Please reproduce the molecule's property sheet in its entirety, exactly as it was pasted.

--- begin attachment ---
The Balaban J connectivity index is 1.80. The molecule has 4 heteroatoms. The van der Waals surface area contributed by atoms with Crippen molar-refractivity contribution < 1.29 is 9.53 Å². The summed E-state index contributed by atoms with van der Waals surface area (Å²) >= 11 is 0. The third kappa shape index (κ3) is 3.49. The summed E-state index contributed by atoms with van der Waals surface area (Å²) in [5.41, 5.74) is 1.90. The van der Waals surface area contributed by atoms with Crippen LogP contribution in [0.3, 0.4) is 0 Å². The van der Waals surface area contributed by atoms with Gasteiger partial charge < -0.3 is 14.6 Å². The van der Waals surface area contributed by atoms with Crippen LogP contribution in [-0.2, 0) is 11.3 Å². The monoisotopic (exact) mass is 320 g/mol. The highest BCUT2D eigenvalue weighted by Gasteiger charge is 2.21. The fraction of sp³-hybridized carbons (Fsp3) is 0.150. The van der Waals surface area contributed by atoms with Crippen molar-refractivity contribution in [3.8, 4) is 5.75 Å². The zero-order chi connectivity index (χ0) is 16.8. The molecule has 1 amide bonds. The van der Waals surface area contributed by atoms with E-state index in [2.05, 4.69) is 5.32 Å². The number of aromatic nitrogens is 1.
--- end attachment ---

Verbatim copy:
The Balaban J connectivity index is 1.80. The molecule has 4 heteroatoms. The van der Waals surface area contributed by atoms with Crippen molar-refractivity contribution < 1.29 is 9.53 Å². The summed E-state index contributed by atoms with van der Waals surface area (Å²) >= 11 is 0. The third kappa shape index (κ3) is 3.49. The summed E-state index contributed by atoms with van der Waals surface area (Å²) in [5.41, 5.74) is 1.90. The van der Waals surface area contributed by atoms with Crippen LogP contribution in [0.3, 0.4) is 0 Å². The van der Waals surface area contributed by atoms with Gasteiger partial charge < -0.3 is 14.6 Å². The van der Waals surface area contributed by atoms with Crippen LogP contribution in [-0.2, 0) is 11.3 Å². The monoisotopic (exact) mass is 320 g/mol. The highest BCUT2D eigenvalue weighted by Gasteiger charge is 2.21. The fraction of sp³-hybridized carbons (Fsp3) is 0.150. The van der Waals surface area contributed by atoms with Crippen molar-refractivity contribution in [3.8, 4) is 5.75 Å². The zero-order chi connectivity index (χ0) is 16.8. The molecule has 1 amide bonds. The van der Waals surface area contributed by atoms with E-state index in [2.05, 4.69) is 5.32 Å². The number of aromatic nitrogens is 1.